The ground was set aside for park space in 1899 and became a park in 1904.
This playground was acquired in 1899 to be a market but nearby property owners protested and that scheme was abandoned. The Park Department was then put in charge of the playground. It was partially developed into a public park in 1904. (source)The park is located at just south of the much larger Benton Park at Indiana and Utah with 2 nearly equal sections north and south of Utah Street.
The homes that line the park along Indiana Avenue are St. Louis classics.
Carnegie is really a tale of two parks. The northern section has been embraced by the neighbors with plantings around trees, park benches and a couple berms with clusters of native grasses and other perennials in various states of care.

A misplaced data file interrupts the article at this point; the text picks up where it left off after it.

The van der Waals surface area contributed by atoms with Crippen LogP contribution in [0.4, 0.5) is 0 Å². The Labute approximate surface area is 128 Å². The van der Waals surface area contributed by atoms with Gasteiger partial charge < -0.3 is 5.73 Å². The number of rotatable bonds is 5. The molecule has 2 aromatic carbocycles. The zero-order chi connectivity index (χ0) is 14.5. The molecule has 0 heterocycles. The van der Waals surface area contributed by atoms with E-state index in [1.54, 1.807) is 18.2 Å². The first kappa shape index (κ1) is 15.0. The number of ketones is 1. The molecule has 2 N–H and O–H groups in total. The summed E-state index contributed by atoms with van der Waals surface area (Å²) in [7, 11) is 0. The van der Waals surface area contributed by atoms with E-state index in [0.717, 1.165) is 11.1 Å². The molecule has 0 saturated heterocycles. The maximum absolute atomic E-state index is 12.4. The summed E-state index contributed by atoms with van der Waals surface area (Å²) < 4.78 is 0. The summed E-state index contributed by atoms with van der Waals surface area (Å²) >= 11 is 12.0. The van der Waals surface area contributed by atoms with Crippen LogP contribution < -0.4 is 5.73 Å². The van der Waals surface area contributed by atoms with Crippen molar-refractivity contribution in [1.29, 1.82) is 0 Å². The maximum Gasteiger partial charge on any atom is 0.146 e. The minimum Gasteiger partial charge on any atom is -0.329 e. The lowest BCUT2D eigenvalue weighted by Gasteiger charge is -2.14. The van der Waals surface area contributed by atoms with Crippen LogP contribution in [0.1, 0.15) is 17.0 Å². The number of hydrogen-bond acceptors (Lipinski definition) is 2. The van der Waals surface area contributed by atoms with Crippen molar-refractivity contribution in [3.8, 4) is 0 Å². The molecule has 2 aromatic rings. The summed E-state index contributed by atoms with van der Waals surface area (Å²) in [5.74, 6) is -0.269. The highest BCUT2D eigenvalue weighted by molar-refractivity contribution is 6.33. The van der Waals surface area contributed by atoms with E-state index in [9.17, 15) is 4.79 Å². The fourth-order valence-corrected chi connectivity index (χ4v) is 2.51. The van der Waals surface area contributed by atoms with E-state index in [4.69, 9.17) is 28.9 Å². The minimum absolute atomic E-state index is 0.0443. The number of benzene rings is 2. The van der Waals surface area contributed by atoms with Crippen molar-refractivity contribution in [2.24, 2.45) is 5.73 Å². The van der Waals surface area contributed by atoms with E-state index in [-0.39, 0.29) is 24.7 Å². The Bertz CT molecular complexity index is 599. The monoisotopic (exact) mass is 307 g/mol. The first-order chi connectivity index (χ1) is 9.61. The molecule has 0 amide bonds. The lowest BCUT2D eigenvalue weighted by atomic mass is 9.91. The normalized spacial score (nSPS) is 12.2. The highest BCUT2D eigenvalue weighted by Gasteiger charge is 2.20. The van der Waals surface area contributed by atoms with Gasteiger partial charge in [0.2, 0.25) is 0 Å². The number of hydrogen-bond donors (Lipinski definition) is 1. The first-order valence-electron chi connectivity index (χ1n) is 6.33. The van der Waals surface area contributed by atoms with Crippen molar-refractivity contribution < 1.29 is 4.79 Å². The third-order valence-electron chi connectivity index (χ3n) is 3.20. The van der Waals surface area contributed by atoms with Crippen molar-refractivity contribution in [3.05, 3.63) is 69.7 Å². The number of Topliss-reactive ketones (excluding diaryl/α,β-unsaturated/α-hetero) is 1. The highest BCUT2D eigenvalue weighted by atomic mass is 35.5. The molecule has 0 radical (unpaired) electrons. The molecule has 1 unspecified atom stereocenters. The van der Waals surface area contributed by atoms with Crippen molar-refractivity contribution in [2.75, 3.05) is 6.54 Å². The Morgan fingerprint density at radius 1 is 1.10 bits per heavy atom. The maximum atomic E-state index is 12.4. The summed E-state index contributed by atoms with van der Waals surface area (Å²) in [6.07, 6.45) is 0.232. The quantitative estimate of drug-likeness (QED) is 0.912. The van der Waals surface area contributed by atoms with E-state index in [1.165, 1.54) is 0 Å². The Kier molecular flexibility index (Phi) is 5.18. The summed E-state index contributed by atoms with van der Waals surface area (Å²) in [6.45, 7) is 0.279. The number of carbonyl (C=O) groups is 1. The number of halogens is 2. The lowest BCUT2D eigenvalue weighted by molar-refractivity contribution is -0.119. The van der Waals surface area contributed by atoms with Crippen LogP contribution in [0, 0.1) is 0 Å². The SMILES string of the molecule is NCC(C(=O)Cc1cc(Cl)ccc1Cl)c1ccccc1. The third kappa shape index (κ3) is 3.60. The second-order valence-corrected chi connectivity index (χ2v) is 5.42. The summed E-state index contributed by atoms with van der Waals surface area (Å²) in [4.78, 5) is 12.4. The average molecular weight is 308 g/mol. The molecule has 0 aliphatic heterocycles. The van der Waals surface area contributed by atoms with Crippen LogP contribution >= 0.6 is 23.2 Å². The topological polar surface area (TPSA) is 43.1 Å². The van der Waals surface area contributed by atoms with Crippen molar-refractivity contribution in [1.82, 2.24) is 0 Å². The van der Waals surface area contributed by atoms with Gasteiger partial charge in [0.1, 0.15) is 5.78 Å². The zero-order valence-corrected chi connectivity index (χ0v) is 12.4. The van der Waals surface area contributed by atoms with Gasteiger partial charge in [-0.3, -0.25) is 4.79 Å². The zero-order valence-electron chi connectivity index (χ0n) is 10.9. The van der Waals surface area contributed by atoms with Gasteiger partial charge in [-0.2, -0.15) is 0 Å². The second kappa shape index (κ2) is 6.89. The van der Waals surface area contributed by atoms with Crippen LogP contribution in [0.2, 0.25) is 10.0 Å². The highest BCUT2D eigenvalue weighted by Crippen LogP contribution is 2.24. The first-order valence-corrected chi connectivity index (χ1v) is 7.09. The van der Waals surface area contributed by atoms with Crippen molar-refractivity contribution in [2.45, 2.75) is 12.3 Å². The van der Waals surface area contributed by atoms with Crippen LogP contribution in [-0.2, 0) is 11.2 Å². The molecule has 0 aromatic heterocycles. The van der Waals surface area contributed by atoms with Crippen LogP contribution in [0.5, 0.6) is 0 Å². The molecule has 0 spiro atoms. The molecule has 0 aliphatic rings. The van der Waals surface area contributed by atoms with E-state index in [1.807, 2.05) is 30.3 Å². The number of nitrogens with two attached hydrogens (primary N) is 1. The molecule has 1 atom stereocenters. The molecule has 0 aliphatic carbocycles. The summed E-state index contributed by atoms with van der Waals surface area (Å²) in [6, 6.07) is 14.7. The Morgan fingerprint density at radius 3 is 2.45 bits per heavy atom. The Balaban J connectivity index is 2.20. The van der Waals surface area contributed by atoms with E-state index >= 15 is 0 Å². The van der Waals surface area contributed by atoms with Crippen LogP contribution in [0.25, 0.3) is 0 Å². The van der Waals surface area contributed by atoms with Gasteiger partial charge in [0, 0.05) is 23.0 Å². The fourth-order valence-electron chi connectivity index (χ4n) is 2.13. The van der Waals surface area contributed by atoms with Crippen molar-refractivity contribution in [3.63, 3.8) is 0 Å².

This part of the park looks used and with a little more hard work could become a real asset to the neighborhood. The curb appeal of the park would improve by with more hardscape to define the space around the center planting and provide some structure and curb appeal.
The southern section of the park is a blank slate...literally just a mowed field of grass/weeds and a couple random trees. There was a recent bump out along the sidewalk for a water fountain that does not work or is not turned on, but it looks nice.
There is no sign or otherwise identifying this as a city park. In fact, I had to ask around to find out where this park was.
The most fun thing about visiting the parks (other than talking to people) is imagining what could be. Obviously, the 1899 plan for a market, or some other higher use would be best. But, this part of the park is probably a place for kids to run around and dogs to be walked. It would be perfect as a dog park. However, the much larger and really beautiful Benton Park is within eye shot. It would be great to see it developed with more homes.
In the meantime it would be great to see the Park's Dept employees working in the parks year round to spread mulch around trees, remove dead vegetation, etc. Maintenance is non-existent in most parks. You can tell it is up to the neighbors to take care of them.